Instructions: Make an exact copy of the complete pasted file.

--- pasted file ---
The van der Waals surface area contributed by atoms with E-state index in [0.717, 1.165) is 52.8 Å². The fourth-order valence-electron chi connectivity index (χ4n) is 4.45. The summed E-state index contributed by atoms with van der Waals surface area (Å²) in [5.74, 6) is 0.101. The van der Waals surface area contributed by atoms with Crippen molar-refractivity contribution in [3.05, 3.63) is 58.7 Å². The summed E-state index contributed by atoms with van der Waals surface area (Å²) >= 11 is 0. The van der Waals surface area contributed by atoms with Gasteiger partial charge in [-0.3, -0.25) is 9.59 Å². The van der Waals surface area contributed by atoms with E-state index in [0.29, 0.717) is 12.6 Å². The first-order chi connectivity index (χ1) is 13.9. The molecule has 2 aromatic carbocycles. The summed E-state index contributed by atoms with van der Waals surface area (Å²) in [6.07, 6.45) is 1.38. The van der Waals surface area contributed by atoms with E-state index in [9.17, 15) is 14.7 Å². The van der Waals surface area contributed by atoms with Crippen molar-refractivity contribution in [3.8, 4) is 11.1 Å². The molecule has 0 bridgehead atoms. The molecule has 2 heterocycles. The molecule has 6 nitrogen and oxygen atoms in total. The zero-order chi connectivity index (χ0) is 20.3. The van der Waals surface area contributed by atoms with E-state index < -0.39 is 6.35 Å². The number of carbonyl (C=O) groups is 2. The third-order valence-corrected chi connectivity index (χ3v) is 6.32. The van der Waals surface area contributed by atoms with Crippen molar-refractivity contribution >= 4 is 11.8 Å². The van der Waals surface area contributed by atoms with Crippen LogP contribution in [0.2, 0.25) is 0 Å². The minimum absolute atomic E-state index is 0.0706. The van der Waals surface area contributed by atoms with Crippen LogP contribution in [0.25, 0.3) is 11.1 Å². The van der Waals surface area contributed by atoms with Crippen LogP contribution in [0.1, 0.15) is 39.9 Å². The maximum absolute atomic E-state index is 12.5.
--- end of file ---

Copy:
The van der Waals surface area contributed by atoms with E-state index in [0.717, 1.165) is 52.8 Å². The fourth-order valence-electron chi connectivity index (χ4n) is 4.45. The summed E-state index contributed by atoms with van der Waals surface area (Å²) in [5.74, 6) is 0.101. The van der Waals surface area contributed by atoms with Crippen molar-refractivity contribution in [3.05, 3.63) is 58.7 Å². The summed E-state index contributed by atoms with van der Waals surface area (Å²) >= 11 is 0. The van der Waals surface area contributed by atoms with Gasteiger partial charge in [-0.3, -0.25) is 9.59 Å². The van der Waals surface area contributed by atoms with E-state index in [0.29, 0.717) is 12.6 Å². The first-order chi connectivity index (χ1) is 13.9. The molecule has 2 aromatic carbocycles. The summed E-state index contributed by atoms with van der Waals surface area (Å²) in [6.07, 6.45) is 1.38. The van der Waals surface area contributed by atoms with E-state index in [9.17, 15) is 14.7 Å². The van der Waals surface area contributed by atoms with Crippen molar-refractivity contribution in [3.8, 4) is 11.1 Å². The molecule has 0 bridgehead atoms. The molecule has 2 heterocycles. The molecule has 6 nitrogen and oxygen atoms in total. The zero-order chi connectivity index (χ0) is 20.3. The van der Waals surface area contributed by atoms with E-state index < -0.39 is 6.35 Å². The number of carbonyl (C=O) groups is 2. The third-order valence-corrected chi connectivity index (χ3v) is 6.32. The van der Waals surface area contributed by atoms with Crippen molar-refractivity contribution >= 4 is 11.8 Å². The van der Waals surface area contributed by atoms with Crippen LogP contribution in [0.2, 0.25) is 0 Å². The minimum absolute atomic E-state index is 0.0706. The van der Waals surface area contributed by atoms with Crippen LogP contribution in [0.25, 0.3) is 11.1 Å². The van der Waals surface area contributed by atoms with Crippen LogP contribution in [0.1, 0.15) is 39.9 Å². The maximum absolute atomic E-state index is 12.5.